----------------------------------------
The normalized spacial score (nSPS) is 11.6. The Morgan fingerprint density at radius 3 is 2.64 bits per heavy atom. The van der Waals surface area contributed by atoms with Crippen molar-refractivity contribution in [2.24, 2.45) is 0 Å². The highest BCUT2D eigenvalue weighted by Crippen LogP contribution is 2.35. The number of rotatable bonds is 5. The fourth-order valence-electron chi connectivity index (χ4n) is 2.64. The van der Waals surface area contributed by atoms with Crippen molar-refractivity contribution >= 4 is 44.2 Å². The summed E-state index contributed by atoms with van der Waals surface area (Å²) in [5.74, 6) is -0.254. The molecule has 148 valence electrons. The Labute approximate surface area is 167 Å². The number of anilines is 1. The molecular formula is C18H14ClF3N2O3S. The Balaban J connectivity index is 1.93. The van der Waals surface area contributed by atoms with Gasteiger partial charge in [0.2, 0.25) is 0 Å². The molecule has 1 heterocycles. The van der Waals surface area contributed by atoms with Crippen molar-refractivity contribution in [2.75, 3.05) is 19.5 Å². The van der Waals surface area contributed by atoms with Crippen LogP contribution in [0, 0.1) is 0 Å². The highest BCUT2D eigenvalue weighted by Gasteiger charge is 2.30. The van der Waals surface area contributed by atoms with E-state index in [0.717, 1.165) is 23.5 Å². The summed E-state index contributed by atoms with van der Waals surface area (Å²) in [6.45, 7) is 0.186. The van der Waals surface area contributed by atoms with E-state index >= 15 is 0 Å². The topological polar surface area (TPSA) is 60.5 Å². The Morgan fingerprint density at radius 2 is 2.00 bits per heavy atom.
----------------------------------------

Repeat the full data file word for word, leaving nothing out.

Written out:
The normalized spacial score (nSPS) is 11.6. The Morgan fingerprint density at radius 3 is 2.64 bits per heavy atom. The van der Waals surface area contributed by atoms with Crippen molar-refractivity contribution in [2.24, 2.45) is 0 Å². The highest BCUT2D eigenvalue weighted by Crippen LogP contribution is 2.35. The number of rotatable bonds is 5. The fourth-order valence-electron chi connectivity index (χ4n) is 2.64. The van der Waals surface area contributed by atoms with Crippen molar-refractivity contribution >= 4 is 44.2 Å². The summed E-state index contributed by atoms with van der Waals surface area (Å²) in [5.74, 6) is -0.254. The molecule has 148 valence electrons. The Labute approximate surface area is 167 Å². The number of anilines is 1. The molecular formula is C18H14ClF3N2O3S. The Balaban J connectivity index is 1.93. The van der Waals surface area contributed by atoms with Gasteiger partial charge in [0.2, 0.25) is 0 Å². The molecule has 1 heterocycles. The van der Waals surface area contributed by atoms with Crippen molar-refractivity contribution in [2.75, 3.05) is 19.5 Å². The van der Waals surface area contributed by atoms with Crippen LogP contribution in [0, 0.1) is 0 Å². The highest BCUT2D eigenvalue weighted by Gasteiger charge is 2.30. The van der Waals surface area contributed by atoms with E-state index in [0.717, 1.165) is 23.5 Å². The summed E-state index contributed by atoms with van der Waals surface area (Å²) in [6.45, 7) is 0.186. The van der Waals surface area contributed by atoms with E-state index >= 15 is 0 Å². The topological polar surface area (TPSA) is 60.5 Å². The Morgan fingerprint density at radius 2 is 2.00 bits per heavy atom.